This would seem to be a rather curious logical shift. After all, as Folsom reminds us, Whitman explicitly claimed that Democratic Vistas was originally conceived as a response to Thomas Carlyle's attack on democracy in "Shooting Niagara," a racist diatribe in which Carlyle argues that extending the franchise to blacks would prove as destructive as shooting Niagara in a barrel. But while Whitman may have shared some of Carlyle's attitudes on race--and may have felt, as well, the same sense of urgency that animated Carlyle's critique--his deeper commitment was to the idea of democracy, an idea he treated as sacred. So disposed, then, he was probably incapable of believing that democracy itself might be the engine of social destruction-irrespective of his assumptions about blacks. But if it cannot be the cause of social ill, it could certainly be the cure. Hence, in Democratic Vistas, Whitman's great insight is that the democratic process is an educative one, structuring exactly the sort of personal and social transformation his unarticulated racism made him believe was urgent.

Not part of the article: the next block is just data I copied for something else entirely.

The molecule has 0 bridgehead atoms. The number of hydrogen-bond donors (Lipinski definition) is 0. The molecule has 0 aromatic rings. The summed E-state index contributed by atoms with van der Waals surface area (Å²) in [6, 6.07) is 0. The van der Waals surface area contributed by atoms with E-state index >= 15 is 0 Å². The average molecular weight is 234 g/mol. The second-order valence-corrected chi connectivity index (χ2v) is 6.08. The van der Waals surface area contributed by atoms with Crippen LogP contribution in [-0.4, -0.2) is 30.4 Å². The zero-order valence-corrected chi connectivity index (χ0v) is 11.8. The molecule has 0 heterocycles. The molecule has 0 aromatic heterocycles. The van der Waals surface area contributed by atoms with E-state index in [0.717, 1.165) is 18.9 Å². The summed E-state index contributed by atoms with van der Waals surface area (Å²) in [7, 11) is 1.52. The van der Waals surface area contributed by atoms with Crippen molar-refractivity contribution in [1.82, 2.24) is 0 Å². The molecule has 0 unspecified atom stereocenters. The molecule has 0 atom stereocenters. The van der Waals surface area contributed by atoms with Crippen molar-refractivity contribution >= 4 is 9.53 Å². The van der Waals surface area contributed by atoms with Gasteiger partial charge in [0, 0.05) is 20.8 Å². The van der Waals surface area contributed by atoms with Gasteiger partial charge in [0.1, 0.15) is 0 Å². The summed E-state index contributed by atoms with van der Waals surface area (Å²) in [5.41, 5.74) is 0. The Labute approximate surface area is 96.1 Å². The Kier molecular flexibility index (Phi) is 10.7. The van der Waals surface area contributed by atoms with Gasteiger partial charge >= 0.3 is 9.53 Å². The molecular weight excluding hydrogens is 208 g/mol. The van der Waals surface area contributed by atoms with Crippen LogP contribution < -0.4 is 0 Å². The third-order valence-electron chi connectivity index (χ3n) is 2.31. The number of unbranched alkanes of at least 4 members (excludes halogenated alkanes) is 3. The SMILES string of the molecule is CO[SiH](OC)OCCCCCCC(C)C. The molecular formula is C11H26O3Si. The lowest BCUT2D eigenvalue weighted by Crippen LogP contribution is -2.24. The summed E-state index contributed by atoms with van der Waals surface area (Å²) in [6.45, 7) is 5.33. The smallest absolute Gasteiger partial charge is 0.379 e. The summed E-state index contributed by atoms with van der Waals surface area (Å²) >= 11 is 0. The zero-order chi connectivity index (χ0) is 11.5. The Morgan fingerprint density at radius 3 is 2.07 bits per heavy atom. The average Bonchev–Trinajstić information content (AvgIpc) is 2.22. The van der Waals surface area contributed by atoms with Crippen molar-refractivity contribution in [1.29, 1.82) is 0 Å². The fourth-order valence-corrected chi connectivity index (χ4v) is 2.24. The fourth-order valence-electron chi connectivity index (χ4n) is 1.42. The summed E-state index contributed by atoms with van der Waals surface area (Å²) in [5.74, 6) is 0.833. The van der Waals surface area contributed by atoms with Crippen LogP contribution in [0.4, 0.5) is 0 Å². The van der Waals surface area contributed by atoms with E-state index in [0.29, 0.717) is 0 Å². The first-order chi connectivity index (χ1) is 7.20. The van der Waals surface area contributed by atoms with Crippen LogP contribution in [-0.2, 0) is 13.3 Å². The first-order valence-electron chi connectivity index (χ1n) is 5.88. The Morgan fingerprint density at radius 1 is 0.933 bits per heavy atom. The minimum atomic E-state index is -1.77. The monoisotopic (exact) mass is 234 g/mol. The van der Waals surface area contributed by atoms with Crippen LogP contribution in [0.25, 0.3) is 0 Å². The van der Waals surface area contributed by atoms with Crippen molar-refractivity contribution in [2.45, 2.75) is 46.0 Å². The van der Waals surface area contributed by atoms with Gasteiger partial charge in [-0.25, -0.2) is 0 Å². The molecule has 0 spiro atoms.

None of this amounts to an apology for Whitman's disconcerting views on race. If Democratic Vistas was indeed partly motivated by his deeply flawed analysis of the problem of race, the most charitable reading of his treatment of that problem is that it amounts to tactical neglect. Democratic Vistas, does not, finally, give testimony to the enlightened sensibilities of the poet of diversity. Still, despite that failing--or, perhaps, because of it--it does give powerful testimony to the power of an idea. Whitman was wrong on the historical particulars, but absolutely right on the moral framework that must govern the grand sweep of history. Ultimately, it was his allegiance to the idea of that history that controlled the text. He may have believed that we began unequally, but this only intensified his sense that achieving equality was America's defining moral imperative. He saw this as a struggle. This new edition of Democratic Vistas reveals just how deeply personal that struggle was.

STEPHEN JOHN MACK

University of Southern California Stephen John Mack
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Author:Mack, Stephen John
Publication:Walt Whitman Quarterly Review
Article Type:Book review
Date:Mar 22, 2011
Words:1327